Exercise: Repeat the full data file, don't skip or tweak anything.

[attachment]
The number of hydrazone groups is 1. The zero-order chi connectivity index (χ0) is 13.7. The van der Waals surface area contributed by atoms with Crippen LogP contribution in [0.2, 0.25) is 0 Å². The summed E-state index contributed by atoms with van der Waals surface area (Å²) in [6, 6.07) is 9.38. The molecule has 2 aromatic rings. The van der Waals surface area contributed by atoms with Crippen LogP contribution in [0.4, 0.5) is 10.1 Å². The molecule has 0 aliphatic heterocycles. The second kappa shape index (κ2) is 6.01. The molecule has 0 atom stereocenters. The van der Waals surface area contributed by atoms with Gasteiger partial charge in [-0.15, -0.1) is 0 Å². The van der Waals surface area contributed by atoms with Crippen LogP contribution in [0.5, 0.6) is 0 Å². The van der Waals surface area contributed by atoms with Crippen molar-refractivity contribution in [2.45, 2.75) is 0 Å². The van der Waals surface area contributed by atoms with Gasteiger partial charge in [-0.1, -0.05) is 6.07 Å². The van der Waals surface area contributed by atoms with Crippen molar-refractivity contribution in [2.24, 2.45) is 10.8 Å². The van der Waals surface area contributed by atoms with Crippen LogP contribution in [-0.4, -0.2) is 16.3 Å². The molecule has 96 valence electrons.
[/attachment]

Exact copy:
The number of hydrazone groups is 1. The zero-order chi connectivity index (χ0) is 13.7. The van der Waals surface area contributed by atoms with Crippen LogP contribution in [0.2, 0.25) is 0 Å². The summed E-state index contributed by atoms with van der Waals surface area (Å²) in [6, 6.07) is 9.38. The molecule has 2 aromatic rings. The van der Waals surface area contributed by atoms with Crippen LogP contribution in [0.4, 0.5) is 10.1 Å². The molecule has 0 aliphatic heterocycles. The second kappa shape index (κ2) is 6.01. The molecule has 0 atom stereocenters. The van der Waals surface area contributed by atoms with Gasteiger partial charge in [-0.15, -0.1) is 0 Å². The van der Waals surface area contributed by atoms with Crippen LogP contribution in [0.5, 0.6) is 0 Å². The van der Waals surface area contributed by atoms with Crippen molar-refractivity contribution in [2.45, 2.75) is 0 Å². The van der Waals surface area contributed by atoms with Gasteiger partial charge in [-0.1, -0.05) is 6.07 Å². The van der Waals surface area contributed by atoms with Crippen molar-refractivity contribution in [2.24, 2.45) is 10.8 Å². The van der Waals surface area contributed by atoms with Crippen LogP contribution in [-0.4, -0.2) is 16.3 Å². The molecule has 96 valence electrons.